Laboratories that establish and maintain patient information databases may violate the Anti-Kickback Statute by paying physicians for services associated with these databases. Registry arrangements may involve payments for physicians who submit patient data, review reports, or answer patient questions about the registry. Even if a laboratory characterizes a registry as a legitimate research activity, an agreement with a physician can be illegal if even one purpose is to induce or reward referrals. OIG explains that the risk of fraud or abuse would be particularly high if the laboratory paid and collected data from physicians who were selected because of their referral volume, rather than their specialty or other attribute that would yield useful data.
Other arrangement characteristics that may be evidence of an unlawful purpose include:
- The laboratory requires, encourages, or recommends that physicians who enter into registry arrangements perform the tests with a stated frequency (e.g., four times per year) to be eligible to receive, or not to receive a reduction in, compensation.
- The laboratory collects comparative data for the registry from, and bills for, multiple tests that may be duplicative (e.g., two or more tests performed using different methodologies that are intended to provide the same clinical information) or that otherwise are not reasonable and necessary.
- Compensation paid to physicians pursuant to registry arrangements is on a per-patient or other basis that takes into account the value or volume of referrals.
- Compensation paid to physicians pursuant to registry arrangements is not fair market value for the physicians’ efforts in collecting and reporting patient data.
- Compensation paid to physicians pursuant to registry arrangements is not supported by documentation, submitted by the physicians in a timely manner, memorializing the physicians’ efforts.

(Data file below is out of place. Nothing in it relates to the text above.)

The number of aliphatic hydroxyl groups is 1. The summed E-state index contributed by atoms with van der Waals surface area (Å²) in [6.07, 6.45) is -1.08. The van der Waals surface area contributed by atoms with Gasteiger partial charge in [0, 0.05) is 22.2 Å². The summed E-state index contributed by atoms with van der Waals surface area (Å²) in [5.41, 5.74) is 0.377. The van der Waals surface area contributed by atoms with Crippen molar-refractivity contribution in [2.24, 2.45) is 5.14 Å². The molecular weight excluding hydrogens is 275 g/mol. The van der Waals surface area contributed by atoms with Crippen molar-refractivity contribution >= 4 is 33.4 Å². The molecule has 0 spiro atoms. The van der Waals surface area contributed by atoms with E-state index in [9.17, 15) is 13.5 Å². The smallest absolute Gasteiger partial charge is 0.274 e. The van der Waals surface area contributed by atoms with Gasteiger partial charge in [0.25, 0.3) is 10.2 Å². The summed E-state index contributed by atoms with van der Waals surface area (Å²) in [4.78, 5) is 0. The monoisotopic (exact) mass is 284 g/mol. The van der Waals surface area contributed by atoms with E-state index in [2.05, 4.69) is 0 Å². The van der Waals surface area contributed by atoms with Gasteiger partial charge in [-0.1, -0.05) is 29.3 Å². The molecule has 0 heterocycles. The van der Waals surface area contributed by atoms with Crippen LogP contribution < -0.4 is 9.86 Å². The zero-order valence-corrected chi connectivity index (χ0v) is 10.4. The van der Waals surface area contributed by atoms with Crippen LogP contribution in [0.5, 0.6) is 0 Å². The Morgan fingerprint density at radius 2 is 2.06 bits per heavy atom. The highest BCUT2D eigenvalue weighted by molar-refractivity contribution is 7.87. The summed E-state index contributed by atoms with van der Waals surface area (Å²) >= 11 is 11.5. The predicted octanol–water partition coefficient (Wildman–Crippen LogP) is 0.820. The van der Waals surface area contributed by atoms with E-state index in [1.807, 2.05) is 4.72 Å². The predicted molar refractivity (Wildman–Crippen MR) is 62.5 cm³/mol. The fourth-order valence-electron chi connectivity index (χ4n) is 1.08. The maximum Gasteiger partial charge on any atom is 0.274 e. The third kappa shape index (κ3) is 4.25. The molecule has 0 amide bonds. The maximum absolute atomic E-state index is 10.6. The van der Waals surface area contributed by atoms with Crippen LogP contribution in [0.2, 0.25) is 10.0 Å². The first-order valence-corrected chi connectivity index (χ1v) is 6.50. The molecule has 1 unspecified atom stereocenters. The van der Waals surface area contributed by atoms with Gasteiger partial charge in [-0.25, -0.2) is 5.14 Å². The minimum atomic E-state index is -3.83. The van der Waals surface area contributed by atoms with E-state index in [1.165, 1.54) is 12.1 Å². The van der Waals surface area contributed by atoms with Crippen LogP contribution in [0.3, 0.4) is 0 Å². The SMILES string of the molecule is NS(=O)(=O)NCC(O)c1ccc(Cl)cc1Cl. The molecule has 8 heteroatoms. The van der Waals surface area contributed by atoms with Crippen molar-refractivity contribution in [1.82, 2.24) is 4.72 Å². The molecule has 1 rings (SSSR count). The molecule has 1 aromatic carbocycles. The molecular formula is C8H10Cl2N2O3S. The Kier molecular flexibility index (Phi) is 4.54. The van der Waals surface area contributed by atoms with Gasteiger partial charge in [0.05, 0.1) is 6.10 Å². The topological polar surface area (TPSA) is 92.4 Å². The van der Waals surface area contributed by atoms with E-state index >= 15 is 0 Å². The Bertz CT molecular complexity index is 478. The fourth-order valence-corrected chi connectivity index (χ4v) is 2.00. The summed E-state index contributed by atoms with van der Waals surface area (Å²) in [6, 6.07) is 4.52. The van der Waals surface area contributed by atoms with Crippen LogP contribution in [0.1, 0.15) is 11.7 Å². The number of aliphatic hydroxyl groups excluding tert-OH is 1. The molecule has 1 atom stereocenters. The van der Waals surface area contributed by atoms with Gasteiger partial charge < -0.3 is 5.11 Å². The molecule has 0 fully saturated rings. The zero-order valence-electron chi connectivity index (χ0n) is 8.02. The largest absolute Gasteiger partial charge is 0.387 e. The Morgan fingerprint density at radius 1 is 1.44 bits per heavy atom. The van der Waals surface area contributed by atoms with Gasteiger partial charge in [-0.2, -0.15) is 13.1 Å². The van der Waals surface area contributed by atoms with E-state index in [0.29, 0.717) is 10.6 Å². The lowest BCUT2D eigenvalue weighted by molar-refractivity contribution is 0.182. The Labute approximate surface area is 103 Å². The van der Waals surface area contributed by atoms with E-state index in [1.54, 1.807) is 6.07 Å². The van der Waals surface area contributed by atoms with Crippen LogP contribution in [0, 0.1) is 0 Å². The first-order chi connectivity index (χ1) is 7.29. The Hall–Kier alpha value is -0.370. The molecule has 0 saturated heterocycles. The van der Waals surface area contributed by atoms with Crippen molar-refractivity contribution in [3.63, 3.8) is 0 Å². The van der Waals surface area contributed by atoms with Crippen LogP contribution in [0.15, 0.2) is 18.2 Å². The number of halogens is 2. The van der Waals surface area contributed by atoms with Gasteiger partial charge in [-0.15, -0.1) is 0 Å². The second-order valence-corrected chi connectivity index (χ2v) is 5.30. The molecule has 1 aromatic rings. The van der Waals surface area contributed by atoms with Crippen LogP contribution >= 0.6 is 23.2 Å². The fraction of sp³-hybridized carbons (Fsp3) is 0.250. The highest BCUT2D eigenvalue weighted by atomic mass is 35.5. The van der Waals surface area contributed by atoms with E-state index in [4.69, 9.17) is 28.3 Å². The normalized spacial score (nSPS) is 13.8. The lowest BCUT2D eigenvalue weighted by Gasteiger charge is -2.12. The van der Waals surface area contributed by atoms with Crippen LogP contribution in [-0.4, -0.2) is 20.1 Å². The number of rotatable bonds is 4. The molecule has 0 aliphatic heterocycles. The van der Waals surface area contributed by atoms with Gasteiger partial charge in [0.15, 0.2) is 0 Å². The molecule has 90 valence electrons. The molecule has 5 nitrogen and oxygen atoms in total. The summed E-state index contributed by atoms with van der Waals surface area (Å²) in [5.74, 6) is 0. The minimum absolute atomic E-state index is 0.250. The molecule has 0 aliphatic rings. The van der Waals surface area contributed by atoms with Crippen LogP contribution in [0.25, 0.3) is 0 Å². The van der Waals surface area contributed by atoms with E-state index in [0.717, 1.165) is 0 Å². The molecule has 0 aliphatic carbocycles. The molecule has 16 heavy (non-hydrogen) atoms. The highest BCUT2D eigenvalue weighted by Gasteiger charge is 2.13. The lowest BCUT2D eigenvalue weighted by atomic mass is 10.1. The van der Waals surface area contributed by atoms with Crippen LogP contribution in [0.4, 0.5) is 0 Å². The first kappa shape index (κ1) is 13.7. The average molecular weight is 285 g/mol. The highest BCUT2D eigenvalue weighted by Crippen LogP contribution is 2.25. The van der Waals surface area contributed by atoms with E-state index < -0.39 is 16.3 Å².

- The laboratory offers registry arrangements only for tests (or disease states associated with tests) for which it has obtained patents or that it exclusively performs.
- When a test is performed by multiple laboratories, the laboratory collects data only from the tests it performs.
- The tests associated with the registry arrangement are presented on the offering laboratory’s requisition in a manner that makes it more difficult for the ordering physician to make an independent medical necessity decision with regard to each test for which the laboratory will bill (e.g., disease-related panels).
Importantly, OIG’s examples of potentially unlawful arrangements are not the only ways laboratory-physician arrangements may violate the Anti-Kickback Statute. Physician-laboratory arrangements that involve compensation payable to physicians for services rendered to the laboratories continue to be of particular concern to the OIG. We urge physicians and laboratories in these types of arrangements to reevaluate them in light of this recent enforcement guidance. Specifically:
- Are the payments made to physicians within a fair market value range? Parties should ensure that any payments for services provided by physicians are within a validated fair market value range. Payments above fair market value or services provided at less than market value are suspect under the Anti-Kickback Statute. Providers should consider engaging a third party to determine the fair market value of the services provided.
- Might the physician be compensated by federal health care programs for the services rendered? Compensating a physician for a service that is also reimbursable by a third party payor could lead to a prohibited double payment. Both parties should evaluate the arrangement to determine precisely what goods or services are the source of remuneration.
- Why are the physicians selected to participate in the laboratory research activities? Safeguards put in place to legitimize registry arrangements cannot prevent these activities from violating the Anti-Kickback Statute if one purpose is to induce referrals. Research activities involving physicians are permissible, but laboratories should review the research protocol to ensure that physicians are selected without regard to prior or anticipated referral volume.
Mr. Barry acknowledges the assistance of Elizabeth Mulkey, a law student at Vanderbilt University Law School and summer associate at AGG, in the preparation of this article.